62   Lay forth the gown.

           Enter Haberdasher.

 62                                     What news with you, sir?

 63   Here is the cap your worship did bespeak.

64. porringer: porridge bowl.
 64   Why, this was moulded on a porringer;
65. lewd: vile, worthless.
 65   A velvet dish: fie, fie! 'tis lewd and filthy:
66. cockle: cockleshell.
 66   Why, 'tis a cockle or a walnut-shell,
67. knack: knickknack. trick: trifle.
 67   A knack, a toy, a trick, a baby's cap:
 68   Away with it! come, let me have a bigger.

69. fit the time: agree with the present fashion.
 69   I'll have no bigger: this doth fit the time,
 70   And gentlewomen wear such caps as these

"a silken pie"
Image Source: Redheads and Royalty.

 71   When you are gentle, you shall have one too,
 72   And not till then.

      HORTENSIO [Aside.]
 72                               That will not be in haste.

 73   Why, sir, I trust I may have leave to speak;
 74   And speak I will; I am no child, no babe:
 75   Your betters have endured me say my mind,
 76   And if you cannot, best you stop your ears.
 77   My tongue will tell the anger of my heart,
 78   Or else my heart concealing it will break,
 79   And rather than it shall, I will be free
 80   Even to the uttermost, as I please, in words.

 81   Why, thou say'st true; it is a paltry cap,
82. custard-coffin: crust over a custard (perhaps with pun on costard, slang for "head").
 82   A custard-coffin, a bauble, a silken pie:
 83   I love thee well, in that thou likest it not.

"a sleeve? ... carved like an apple-tart?"
Image Source: The Italian Showcase
 84   Love me or love me not, I like the cap;
 85   And it I will have, or I will have none.

           Exit Haberdasher.

 86   Thy gown? why, ay: come, tailor, let us see't.
87. masquing stuff: i.e., material fit only for a masque.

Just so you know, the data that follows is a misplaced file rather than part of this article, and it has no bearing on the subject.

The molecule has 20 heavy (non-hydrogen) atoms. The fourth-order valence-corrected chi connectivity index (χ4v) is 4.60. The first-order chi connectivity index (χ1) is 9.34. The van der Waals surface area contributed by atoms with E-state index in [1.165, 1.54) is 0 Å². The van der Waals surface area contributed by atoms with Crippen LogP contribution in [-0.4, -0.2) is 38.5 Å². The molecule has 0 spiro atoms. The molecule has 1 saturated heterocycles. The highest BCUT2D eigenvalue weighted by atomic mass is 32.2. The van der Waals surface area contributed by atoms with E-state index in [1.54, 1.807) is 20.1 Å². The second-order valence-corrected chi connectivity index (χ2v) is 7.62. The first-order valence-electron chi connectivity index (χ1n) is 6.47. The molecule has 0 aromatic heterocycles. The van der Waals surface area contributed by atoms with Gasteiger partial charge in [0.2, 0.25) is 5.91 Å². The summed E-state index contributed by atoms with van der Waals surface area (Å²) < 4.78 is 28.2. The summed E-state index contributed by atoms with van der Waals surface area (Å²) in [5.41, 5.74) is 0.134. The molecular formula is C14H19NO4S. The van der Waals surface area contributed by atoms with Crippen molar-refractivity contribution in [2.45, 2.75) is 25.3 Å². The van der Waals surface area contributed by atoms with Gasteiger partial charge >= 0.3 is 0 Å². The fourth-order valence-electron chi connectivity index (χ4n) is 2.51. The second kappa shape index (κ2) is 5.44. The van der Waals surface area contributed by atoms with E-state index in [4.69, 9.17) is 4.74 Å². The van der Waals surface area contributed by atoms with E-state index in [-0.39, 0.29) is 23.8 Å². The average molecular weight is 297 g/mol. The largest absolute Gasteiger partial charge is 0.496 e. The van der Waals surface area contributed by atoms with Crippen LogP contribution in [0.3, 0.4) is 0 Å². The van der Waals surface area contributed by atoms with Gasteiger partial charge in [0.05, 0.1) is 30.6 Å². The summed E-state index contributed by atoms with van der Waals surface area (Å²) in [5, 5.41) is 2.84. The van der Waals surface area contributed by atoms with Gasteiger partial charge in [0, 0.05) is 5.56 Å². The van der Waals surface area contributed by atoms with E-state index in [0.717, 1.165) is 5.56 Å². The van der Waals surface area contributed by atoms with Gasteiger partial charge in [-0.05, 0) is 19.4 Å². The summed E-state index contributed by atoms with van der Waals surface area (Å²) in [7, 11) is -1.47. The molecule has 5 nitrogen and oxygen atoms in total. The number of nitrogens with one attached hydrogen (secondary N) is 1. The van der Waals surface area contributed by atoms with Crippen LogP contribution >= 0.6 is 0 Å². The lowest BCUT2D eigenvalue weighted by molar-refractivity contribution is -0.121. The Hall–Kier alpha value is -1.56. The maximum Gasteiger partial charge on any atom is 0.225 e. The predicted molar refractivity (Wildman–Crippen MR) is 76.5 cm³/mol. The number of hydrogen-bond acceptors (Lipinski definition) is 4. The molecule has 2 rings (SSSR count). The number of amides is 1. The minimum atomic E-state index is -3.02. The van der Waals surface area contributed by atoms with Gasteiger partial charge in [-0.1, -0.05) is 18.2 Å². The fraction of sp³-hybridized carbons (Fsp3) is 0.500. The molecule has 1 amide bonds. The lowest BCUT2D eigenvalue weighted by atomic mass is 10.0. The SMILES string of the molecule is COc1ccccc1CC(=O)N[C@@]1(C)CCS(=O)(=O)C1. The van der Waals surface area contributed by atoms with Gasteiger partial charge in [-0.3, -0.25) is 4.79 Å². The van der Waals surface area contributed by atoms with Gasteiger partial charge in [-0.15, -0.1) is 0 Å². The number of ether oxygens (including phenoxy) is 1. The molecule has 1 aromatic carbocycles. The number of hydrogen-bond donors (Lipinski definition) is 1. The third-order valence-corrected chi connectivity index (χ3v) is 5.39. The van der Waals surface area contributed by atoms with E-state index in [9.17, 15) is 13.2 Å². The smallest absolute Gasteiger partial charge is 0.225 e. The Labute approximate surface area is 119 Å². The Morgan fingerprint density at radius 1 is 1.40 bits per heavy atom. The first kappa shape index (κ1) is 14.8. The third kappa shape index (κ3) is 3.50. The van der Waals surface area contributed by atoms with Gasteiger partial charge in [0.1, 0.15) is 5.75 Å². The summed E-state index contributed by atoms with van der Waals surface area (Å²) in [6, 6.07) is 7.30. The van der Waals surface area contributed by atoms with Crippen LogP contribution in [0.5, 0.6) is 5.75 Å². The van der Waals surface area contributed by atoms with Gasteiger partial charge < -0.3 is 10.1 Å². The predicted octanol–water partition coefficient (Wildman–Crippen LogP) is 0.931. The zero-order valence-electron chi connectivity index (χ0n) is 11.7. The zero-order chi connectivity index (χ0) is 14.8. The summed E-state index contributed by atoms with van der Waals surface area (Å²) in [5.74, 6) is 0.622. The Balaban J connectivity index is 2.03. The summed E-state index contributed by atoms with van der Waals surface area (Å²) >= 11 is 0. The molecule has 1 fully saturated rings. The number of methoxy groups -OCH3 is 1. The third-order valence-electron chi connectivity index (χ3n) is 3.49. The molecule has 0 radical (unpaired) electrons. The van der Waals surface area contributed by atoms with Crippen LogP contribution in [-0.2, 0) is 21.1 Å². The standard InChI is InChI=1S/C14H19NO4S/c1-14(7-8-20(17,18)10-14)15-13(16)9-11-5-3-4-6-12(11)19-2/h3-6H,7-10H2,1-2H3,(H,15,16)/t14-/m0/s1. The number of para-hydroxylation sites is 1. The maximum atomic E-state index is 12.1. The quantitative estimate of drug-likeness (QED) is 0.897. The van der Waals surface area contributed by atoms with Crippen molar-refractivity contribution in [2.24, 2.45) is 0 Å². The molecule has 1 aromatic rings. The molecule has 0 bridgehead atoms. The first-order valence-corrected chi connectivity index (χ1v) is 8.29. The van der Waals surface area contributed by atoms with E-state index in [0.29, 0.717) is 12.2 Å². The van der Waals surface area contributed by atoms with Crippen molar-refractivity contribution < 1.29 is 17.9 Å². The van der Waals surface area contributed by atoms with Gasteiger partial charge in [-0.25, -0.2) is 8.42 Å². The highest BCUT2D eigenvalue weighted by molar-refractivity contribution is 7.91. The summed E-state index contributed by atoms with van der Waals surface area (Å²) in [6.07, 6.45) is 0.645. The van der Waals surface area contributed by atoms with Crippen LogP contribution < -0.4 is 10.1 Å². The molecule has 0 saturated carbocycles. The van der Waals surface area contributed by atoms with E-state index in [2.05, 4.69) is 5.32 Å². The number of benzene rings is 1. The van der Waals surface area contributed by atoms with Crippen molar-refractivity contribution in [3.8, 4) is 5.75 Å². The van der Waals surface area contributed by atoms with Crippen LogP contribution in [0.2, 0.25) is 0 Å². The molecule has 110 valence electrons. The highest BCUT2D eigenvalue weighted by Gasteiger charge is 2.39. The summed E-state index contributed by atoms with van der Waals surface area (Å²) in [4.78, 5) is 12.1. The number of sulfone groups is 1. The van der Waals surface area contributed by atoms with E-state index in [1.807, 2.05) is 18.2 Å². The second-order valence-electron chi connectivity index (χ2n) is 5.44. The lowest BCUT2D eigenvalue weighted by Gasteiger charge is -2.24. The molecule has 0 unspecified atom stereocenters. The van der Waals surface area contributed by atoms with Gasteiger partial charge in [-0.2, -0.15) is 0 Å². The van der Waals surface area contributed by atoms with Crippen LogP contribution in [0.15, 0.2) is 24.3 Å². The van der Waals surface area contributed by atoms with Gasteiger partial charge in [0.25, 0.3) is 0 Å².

87   O mercy, God! what masquing stuff is here?
88. demi-cannon: large cannon.
 88   What's this? a sleeve? 'tis like a demi-cannon:
89. up and down: all over, exactly.
 89   What, up and down, carved like an apple-tart?
 90   Here's snip and nip and cut and slish and slash,
91. censer: perfuming pan with an ornamental perforated lid.
 91   Like to a censer in a barber's shop:
92. a': in (the).
 92   Why, what, a' devil's name, tailor, call'st thou this?

      HORTENSIO [Aside.]
 93   I see she's like to have neither cap nor gown.

94. orderly: properly.
 94   You bid me make it orderly and well,
 95   According to the fashion and the time.

96. be rememb'red: recollect.
 96   Marry, and did; but if you be remember'd,
 97   I did not bid you mar it to the time.
98. hop me over every kennel home: hop on home over every street gutter.
 98   Go, hop me over every kennel home,
 99   For you shall hop without my custom, sir:
100   I'll none of it: hence! make your best of it.

101   I never saw a better-fashion'd gown,
102. quaint: beautiful, elegant.
102   More quaint, more pleasing, nor more commendable:
103   Belike you mean to make a puppet of me.

104   Why, true; he means to make a puppet of thee.

105   She says your worship means to make
106   a puppet of her.

thou thread: According to the stereotype of the time, tailors were very small men.
107   O monstrous arrogance! Thou liest, thou thread,
           thou thimble,
108. nail: measure of length for cloth: 2 1/4 inches.
108   Thou yard, three-quarters, half-yard, quarter, nail!
109. nit: egg of a louse.
109   Thou flea, thou nit, thou winter-cricket thou!
110. Brav'd: defied. with: by.
110   Brav'd in mine own house with a skein of thread?
111. quantity: fragment.
111   Away, thou rag, thou quantity, thou remnant;
112. be-mete: measure, i.e., beat, thrash. yard: yardstick.
112   Or I shall so be-mete thee with thy yard
113. think on prating: i.e., remember this thrashing and think twice before talking so again. whilst: as long as.
113   As thou shalt think on prating whilst thou livest!
114   I tell thee, I, that thou hast marr'd her gown.

115   Your worship is deceived; the gown is made
116   Just as my master had direction:
117   Grumio gave order how it should be done.

118   I gave him no order; I gave him the stuff.

119   But how did you desire it should be made?

120   Marry, sir, with needle and thread.

121   But did you not request to have it cut?

122. fac'd: trimmed. (But Gurmio puns on the meaning bullied).
122   Thou hast fac'd many things.

123   I have.

124. Face: bully. brav'd: dressed splendidly. brave: defy.